Ralph Fletcher is an American writer of children's picture books, young adult fiction, and poetry. He is also an educational consultant and author of books for both children and professional educators on the art of writing.
Ralph Fletcher grew up swimming in stories that he heard them from grandparents and from wild Irish uncles. He traded them with friends and cousins. And he read them in books.
Books really opened Ralph’s eyes. He started reading sports stories and then branched off into everything else. He always loved books. As a kid he’d finish reading the stories of Edgar Allen Poe, or The Call of the Wild by Jack London and say to himself, “Man! Wouldn’t it be unbelievable if I could write a book that would affect other people even half as much as this book affected me!”
These books taught him many things–mostly the power of words. In junior high and high school he was lucky enough to have a few teachers who gave him the space and the encouragement that allowed him to keep writing. When he didn’t get that encouragement, he wrote secretly in notebooks. Ralph says “I wrote for myself.”
When Ralph was 21 his brother Bob (age 17) was killed in a car accident. This tragedy had a huge impact on my whole family. Bob’s death would be the catalyst for Ralph’s first novel, Fig Pudding. The death of Ralph’s brother stirred up a hornet’s nest of emotions inside him–anger, grief, guilt. He says “I needed some kind of container to hold all those feelings. It was around that time that I started reading poems. Poems appealed to me because they were short and intense–they aimed straight for the heart.” For years his friends and family held a big poetry reading around the end of the year. These were B.Y.O.P. parties: Bring Your Own Poem. They sat around a big circle listening and reading poetry far into the night.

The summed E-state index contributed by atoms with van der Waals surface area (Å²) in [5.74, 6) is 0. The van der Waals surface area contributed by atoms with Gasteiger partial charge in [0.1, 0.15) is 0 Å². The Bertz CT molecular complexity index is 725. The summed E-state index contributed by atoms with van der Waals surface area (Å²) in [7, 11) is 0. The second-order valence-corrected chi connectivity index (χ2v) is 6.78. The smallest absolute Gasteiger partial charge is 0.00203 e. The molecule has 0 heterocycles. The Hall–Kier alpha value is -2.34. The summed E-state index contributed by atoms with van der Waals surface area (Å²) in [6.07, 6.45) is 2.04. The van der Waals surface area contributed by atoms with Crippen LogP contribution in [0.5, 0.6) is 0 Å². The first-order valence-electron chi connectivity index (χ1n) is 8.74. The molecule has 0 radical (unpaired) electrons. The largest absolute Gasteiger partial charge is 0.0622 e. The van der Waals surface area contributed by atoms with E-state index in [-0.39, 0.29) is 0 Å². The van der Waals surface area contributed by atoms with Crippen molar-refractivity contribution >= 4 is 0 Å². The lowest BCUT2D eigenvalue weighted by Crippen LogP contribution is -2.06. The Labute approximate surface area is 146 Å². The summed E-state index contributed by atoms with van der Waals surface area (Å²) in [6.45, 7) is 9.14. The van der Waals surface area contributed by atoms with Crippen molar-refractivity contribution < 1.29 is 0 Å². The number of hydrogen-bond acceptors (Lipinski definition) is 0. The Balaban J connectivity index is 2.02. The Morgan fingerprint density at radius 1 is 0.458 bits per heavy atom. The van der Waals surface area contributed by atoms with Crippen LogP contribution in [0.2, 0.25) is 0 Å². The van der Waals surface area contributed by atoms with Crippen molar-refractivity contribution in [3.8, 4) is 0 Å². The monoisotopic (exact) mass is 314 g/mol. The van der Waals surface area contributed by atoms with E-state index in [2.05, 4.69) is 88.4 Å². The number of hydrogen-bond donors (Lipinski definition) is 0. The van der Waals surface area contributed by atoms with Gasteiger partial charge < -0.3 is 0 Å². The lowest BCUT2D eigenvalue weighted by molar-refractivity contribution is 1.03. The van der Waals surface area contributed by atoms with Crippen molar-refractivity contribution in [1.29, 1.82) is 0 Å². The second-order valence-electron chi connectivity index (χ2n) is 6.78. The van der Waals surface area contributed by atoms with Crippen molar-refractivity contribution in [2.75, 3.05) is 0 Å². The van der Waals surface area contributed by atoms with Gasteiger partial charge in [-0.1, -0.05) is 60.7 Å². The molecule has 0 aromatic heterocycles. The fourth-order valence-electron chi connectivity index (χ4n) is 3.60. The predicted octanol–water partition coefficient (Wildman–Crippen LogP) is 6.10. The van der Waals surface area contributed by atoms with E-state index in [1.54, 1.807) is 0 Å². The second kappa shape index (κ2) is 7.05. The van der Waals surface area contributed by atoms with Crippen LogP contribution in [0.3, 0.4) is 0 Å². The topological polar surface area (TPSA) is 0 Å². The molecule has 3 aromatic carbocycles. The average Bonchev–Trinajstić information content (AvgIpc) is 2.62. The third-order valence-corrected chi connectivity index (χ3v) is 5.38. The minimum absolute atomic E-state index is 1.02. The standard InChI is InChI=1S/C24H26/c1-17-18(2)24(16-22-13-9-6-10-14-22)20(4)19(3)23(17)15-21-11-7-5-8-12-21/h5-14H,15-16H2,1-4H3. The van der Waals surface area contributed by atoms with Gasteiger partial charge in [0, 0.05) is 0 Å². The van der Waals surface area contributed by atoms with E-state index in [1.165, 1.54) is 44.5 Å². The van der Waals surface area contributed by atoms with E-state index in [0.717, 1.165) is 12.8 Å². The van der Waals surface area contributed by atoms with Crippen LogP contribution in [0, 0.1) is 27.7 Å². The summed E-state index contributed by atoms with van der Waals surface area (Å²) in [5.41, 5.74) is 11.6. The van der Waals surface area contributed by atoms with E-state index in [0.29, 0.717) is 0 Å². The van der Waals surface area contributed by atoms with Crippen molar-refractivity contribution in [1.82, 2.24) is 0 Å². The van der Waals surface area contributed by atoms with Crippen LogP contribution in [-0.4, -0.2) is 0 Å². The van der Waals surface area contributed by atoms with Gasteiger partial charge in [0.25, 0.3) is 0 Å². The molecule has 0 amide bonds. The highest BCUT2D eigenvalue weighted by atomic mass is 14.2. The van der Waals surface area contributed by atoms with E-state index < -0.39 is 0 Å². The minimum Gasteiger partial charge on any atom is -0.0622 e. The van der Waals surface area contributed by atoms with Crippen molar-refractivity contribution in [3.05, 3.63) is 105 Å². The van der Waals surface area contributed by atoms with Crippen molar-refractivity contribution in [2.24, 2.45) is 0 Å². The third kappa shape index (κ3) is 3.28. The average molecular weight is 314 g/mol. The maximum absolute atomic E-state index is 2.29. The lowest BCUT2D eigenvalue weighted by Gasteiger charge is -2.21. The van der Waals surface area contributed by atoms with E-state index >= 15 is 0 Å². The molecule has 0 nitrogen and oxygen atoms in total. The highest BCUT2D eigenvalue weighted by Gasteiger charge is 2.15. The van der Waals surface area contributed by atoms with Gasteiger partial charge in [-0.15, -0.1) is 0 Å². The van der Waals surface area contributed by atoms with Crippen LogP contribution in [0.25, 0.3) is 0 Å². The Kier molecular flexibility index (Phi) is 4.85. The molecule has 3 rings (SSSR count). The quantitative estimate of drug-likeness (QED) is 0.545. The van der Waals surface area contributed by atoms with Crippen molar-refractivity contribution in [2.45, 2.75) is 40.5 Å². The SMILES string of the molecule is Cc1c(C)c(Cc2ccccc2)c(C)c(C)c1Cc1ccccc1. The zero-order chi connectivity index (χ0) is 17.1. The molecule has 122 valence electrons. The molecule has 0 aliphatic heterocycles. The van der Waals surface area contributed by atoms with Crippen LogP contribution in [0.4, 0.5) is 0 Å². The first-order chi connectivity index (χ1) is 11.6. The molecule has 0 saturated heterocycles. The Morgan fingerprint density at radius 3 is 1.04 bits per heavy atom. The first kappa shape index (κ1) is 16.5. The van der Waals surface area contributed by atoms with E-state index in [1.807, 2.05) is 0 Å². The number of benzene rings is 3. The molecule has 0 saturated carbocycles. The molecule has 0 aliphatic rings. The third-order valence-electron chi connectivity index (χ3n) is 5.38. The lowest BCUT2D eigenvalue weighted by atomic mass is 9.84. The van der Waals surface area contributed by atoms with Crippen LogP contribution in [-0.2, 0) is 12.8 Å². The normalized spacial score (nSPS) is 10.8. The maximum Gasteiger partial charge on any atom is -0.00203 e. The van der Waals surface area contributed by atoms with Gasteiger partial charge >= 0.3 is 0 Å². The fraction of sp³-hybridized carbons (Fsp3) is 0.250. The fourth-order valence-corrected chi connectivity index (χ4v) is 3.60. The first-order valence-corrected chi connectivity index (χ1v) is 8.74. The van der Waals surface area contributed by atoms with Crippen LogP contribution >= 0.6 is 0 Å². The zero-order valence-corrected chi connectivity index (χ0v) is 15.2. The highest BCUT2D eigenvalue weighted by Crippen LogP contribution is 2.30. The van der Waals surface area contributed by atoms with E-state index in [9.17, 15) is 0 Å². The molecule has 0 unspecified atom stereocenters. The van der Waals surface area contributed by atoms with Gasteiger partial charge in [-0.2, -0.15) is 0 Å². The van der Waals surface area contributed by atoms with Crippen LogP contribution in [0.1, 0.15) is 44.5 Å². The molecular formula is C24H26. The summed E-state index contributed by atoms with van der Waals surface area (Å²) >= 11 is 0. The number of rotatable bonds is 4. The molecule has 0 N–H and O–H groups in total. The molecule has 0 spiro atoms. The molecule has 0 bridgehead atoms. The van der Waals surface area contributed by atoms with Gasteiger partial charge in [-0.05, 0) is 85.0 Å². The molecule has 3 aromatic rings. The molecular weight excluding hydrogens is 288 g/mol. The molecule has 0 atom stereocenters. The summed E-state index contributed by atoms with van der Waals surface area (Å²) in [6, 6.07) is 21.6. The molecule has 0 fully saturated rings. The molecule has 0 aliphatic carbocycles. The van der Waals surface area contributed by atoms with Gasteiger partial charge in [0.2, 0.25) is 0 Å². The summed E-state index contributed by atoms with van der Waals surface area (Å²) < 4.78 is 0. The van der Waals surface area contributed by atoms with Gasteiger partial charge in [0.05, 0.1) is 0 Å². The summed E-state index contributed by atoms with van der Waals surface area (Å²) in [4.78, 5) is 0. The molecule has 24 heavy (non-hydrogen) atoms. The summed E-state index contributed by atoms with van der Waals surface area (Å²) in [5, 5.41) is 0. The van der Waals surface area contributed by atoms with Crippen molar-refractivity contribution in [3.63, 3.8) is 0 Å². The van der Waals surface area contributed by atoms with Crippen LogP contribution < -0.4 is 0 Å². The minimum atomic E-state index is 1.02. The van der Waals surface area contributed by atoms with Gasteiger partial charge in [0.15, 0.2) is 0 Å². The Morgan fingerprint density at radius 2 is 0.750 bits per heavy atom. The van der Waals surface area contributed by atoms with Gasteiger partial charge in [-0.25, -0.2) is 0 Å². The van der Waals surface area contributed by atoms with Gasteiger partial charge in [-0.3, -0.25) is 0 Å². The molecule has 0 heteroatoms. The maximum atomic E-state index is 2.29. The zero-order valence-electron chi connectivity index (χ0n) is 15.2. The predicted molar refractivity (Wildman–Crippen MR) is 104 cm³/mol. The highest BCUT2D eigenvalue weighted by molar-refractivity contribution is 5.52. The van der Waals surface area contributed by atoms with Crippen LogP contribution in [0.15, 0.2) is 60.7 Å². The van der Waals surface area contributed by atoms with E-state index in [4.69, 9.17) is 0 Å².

Most writers specialize in one particular kind of writing. Not Ralph. He has published novels, poetry collections, nonfiction, books for teachers and picture books. He finds that each form comes with its own particular pleasures and challenges. He enjoys visiting schools, talking with young readers and writers. He has also learned that that he needs solitude so he “can listen to the words and lines and character’s voices inside me.”
“If I could have chosen it, what would have been the perfect career for me? Playing center field for the Boston Red Sox, of course! But becoming a writer is also a dream that has come true. I love to write. I love getting up every morning and mucking around in sentences, playing with stories, trying to build my city of words.”